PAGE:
Marian Beisser

Fort Dodge

-Messenger photo by Joe Sutter
Marian Beisser founded the Beisser Lumber Company with her husband the lat Fred Beisser in 1953. Marian started out working from home on the accounting for Fred. Today she still comes in to work every morning to do the bookkeeping.

At 95 years old, Marian Beisser isn’t ready to retire any time soon.

She has been a pillar of Beisser Lumber Company ever since she and her husband founded the business in 1953, with one employee and a $2,500 investment.

Today, she continues to keep the accounts for the business which has grown into three locations across Iowa and 155 employees.

“She’s been a lifetime bookkeeper here, and she’s still doing it,” said Joe Kayser, Fort Dodge branch manager for Beisser Lumber.

The work has changed.

-Messenger photo by Joe Sutter
At 96 Marian Beisser’s eyes aren’t as good as they used to be, but with the help of this magnifier screen she still comes to work every day to do the accounts. All around the walls of her office are pictures of her family, and of her employees families.

“It’s increased,” Beisser said. “I do collection letters for all three yards.”

With her eyesight beginning to fail, Beisser makes use of a magnifyer screen. She gets a ride to work at 7 a.m. sharp four days a week, usually working until 1 p.m. She’s a familiar face around the office, often bringing in cookies for her workers.

She started out working in bookkeeping from home, while her husband Fred Beisser began with an order of two truckloads of shingles.

“We never took a salary for the first five years,” Marian Beisser said. “We just took enough to eat, and put it all back in. It just kind of grew by itself.”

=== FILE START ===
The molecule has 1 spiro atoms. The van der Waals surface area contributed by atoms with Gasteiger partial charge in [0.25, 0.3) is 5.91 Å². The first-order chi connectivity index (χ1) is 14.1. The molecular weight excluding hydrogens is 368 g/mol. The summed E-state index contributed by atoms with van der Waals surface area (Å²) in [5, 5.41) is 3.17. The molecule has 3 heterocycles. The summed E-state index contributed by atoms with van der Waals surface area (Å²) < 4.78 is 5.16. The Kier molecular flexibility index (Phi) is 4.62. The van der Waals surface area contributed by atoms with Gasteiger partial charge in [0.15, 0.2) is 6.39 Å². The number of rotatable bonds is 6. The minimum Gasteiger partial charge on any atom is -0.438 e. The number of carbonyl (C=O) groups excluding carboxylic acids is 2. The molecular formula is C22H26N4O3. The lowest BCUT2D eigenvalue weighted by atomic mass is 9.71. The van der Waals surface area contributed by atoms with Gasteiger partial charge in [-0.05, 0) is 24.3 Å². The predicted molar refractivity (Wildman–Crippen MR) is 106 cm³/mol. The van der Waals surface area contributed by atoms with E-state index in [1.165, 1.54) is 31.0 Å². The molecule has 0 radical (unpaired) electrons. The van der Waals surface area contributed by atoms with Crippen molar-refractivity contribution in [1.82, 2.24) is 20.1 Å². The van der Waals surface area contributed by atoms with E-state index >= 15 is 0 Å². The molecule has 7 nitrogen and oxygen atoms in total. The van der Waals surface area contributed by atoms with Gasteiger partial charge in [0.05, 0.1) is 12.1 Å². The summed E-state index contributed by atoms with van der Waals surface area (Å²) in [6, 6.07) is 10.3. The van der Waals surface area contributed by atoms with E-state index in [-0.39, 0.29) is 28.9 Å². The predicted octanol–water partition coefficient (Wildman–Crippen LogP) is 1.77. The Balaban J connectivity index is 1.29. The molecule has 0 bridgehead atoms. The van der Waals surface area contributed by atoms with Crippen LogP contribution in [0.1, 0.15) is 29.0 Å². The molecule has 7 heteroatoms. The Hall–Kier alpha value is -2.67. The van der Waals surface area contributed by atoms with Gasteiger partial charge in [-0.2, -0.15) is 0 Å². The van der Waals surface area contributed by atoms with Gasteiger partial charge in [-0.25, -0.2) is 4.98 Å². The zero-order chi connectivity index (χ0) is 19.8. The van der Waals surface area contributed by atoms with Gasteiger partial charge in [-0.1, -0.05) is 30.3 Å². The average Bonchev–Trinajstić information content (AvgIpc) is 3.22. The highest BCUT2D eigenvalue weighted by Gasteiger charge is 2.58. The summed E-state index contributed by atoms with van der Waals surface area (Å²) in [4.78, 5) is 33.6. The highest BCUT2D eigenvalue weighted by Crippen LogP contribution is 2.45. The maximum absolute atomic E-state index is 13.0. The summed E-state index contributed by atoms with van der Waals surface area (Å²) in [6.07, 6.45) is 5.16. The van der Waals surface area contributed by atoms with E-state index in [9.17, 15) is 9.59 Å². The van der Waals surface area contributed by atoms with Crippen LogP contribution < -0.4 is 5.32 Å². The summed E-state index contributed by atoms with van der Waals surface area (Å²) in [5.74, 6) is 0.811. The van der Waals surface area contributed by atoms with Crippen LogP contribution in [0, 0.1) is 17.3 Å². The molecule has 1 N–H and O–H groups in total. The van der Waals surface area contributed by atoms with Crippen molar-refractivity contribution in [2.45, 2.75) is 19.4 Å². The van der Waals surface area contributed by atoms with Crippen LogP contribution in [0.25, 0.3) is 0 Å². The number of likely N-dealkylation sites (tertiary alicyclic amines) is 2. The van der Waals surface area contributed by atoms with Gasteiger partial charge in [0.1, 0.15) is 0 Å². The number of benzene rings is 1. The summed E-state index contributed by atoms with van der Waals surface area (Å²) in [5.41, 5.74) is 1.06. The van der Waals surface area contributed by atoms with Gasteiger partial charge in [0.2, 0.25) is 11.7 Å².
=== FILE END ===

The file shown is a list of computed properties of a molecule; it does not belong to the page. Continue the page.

They were living with Marian’s mother back then, she said, and running the business from a small building next door to the current Fort Dodge warehouse.

“We had no money. We paid $70 a month for our rent,” she said. “There were rats in that building; I hated it. It was an old hatchery.”

Marian Beisser grew up knowing how to work.

“I was born east of town, on a farm,” she said. “I loved that farm work. I should have been a boy. I was never in the house with my mother.”

Beisser recalled shocking oats, picking corn, and squirting milk into the cats’ mouths while she was milking the cows.

“I had more in the cats’ face than I had in the pail,” she said.

Marian Beisser and Fred graduated from high school together in Fort Dodge in 1940. Fred Beisser went into the merchant marine, and traveled all over the world.

He won a meritorious award for taking a ship full of ammunition out of the dock that was burning, Marian Beisser said.

They married in 1946 after he returned, and Fred Beisser worked at a number of lumber and hardware stores.

“Fred had a couple jobs, went from one to the other, then got discouraged and decided to start his own,” Beisser said.

The couple had saved up $2,500, and put that toward the business. With that first rented location, Fred Beisser bought and sold two truckloads of shingles–but the new company suffered from a bank error.

“The check didn’t go through. They put it in the wrong account,” Beisser said. “So when the two truckloads came we had no money.”

Times were tight. If people didn’t pay their bill, the business could have been over, Beisser said.